The story I’ve got posted on Wattpad got a small “Copy to new platform” edit but only for a few glaring spelling/grammar things that a new context helped me see. Otherwise, it goes the the beta readers and I leave it be until after I’ve got feedback I can work with. Once I’ve heard other people’s thoughts I do the first major edit with the bulk of adding, cutting and rewriting.
I see planning as a foundation and guide and change the plan as I go so editing as I go is an important part of that for me. I like the flexibility and I think it works for me.


#4

I think this is a very important step and I feel like some people are in too much of a hurry to get their book to a completed stage. When you’ve been submerged in a project for so long, I think we become “nose blind,” in a manner of speaking. Our exposure to it has decreased our sensitivity to things we would have otherwise noticed right away.


#5

These are the hardest mistakes to filter out. Especially across multiple books.


#6

oh totally! “Nose blind” is a great way of describing it actually, haha!
And in terms of hurrying, that’s a major struggle to deal with as well because you always want to see instant success, you want to be able to support yourself on writing.


#7

Every Chapter, if not every paragraph, gets treated a different way.

It really just depends on how complete and “perfect” I feel it is. Sometimes I rework a whole chapter. Other times just a tweak here or there. Maybe remove something if I feel it doesn’t add to the story. Rewrite a block of seven or eight paragraphs if I feel they need it and leave the rest be.

Right now in one story I am working on I am adding a bunch of stuff to the second book just because it is pretty lean compared to the first and I think it needs more muscle to it.


#8

I write the entire first draft first and then I go back and reread it and edit it a billion times. I end up adding a lot of stuff, since I’m a severe underwriter when I write the first draft. So it’s not unusual I end up adding at least 10k words.

Then I upload to Wattpad, get a ton of critiques and then I go back to editing. And it’s done just like my second drafting. Reading through it, edit it, add stuff, remove stuff…

Rinse repeat until I die :joy:


#9

How? With joy in my heart. I edit chap by chap, then I edit character threads. then I have a bazillion people crit and catch errors. then I beta read and preen as I do. then I annoy the critiques by having them final edit again. then I deal with those results. Then I ask for other thread and arc Ideas. Then I re edit, and sometimes rewrite. - And the mill turns. Eventually I regretfully shoot the engineer and put the damn thing into production.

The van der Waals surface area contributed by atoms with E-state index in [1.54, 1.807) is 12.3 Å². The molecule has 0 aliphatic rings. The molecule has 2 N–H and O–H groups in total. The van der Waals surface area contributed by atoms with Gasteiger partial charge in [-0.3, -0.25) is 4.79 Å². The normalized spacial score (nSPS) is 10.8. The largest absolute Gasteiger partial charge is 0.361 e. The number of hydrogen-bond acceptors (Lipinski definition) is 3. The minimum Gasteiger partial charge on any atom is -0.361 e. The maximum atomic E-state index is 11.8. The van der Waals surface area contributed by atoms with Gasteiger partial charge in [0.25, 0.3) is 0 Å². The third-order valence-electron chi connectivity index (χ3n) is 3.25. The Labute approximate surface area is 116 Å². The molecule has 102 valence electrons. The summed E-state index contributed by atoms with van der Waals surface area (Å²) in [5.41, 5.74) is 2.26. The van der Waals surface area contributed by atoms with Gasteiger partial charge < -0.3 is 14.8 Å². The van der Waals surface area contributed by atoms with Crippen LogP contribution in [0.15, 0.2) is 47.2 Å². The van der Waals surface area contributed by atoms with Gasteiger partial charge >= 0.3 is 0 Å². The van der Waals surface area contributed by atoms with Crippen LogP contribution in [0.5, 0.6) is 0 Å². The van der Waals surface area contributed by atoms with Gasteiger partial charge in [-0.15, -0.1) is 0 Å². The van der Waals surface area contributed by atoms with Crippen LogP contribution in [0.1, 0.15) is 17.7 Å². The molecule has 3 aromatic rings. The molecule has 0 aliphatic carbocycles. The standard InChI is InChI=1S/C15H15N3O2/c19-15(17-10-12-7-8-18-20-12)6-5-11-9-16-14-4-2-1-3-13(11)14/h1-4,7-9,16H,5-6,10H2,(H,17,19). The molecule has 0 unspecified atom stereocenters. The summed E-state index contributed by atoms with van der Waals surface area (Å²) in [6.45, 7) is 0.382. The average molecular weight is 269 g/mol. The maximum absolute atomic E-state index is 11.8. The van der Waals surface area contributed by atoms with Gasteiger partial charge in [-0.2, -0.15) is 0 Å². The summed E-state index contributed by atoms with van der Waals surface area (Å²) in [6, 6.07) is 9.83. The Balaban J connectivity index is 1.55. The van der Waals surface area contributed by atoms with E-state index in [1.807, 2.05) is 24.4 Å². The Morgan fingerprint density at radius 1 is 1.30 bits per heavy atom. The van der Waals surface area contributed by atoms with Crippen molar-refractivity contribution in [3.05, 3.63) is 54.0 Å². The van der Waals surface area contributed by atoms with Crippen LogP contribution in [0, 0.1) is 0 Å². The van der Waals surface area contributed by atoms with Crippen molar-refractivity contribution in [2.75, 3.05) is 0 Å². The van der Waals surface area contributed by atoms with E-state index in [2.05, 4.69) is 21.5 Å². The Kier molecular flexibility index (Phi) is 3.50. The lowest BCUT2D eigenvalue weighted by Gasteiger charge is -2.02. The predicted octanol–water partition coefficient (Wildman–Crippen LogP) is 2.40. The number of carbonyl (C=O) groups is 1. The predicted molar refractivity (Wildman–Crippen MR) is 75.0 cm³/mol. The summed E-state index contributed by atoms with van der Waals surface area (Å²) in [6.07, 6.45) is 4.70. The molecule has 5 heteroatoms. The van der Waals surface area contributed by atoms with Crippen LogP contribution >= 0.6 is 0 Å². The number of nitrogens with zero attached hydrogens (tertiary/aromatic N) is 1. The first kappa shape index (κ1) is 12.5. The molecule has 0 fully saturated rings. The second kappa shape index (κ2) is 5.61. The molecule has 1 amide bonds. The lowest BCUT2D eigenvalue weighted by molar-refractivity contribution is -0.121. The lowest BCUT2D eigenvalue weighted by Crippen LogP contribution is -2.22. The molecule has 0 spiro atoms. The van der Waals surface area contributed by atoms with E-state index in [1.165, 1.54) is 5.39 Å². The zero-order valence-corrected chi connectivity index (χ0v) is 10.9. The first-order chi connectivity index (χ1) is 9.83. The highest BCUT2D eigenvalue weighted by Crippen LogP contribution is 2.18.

Then,I do it all over again with some other project.

Hee hee…

Aw darn, I dropped my pencil . Ooh look, a dime!


#10

My process, put succinctly:


#11

I love editing! I actually need to reign myself in sometimes to get productive writing done. My first on-paper chapter is on draft seven and my last is on draft one. Half my book isn’t even written yet.

I edit earlier chapters as I write, in part because I get noticeably better at writing and editing the farther I go, so I’m perpetually dissatisfied with my older work. It suits my Wattpad schedule nicely, though… I write so far ahead of posting that most stuff is on draft three or four by the time it hits the site.

I’ll sometimes do an editing run of the entire so-far-written book for one particular thing, like dialogue formatting or continuity, but most of my work is a continuous process of trimming. I’ll spend hours scrubbing everything from words to scenes to characters. Very rewarding!


#12

Editing is my favorite part of writing. When I write my first draft I just unload what’s happening and end up with around 5000 words or something per chapter. When I edit, I usually discover that at least 1000 words have been written by me so that I can keep track of what is happening and what is about to happen, mostly in the form of info dumps that fleshes out the world.

Once I cut down my chapter to around 3500 words I look over the text again and rewrite and add where it’s needed, and then I cut again.

I guess I just like cutting out text to make the text more easy to read.


#13

I drink a cup of coffee, settle in, and spend all of my allotted work time in the community forums.


#14

How do you approach edits?

With tooth and nail.


#15

I’m one of those people who is constantly revising and editing as I go along. I know that distracts some from getting the story down but I find it actually helps me develop what is to come.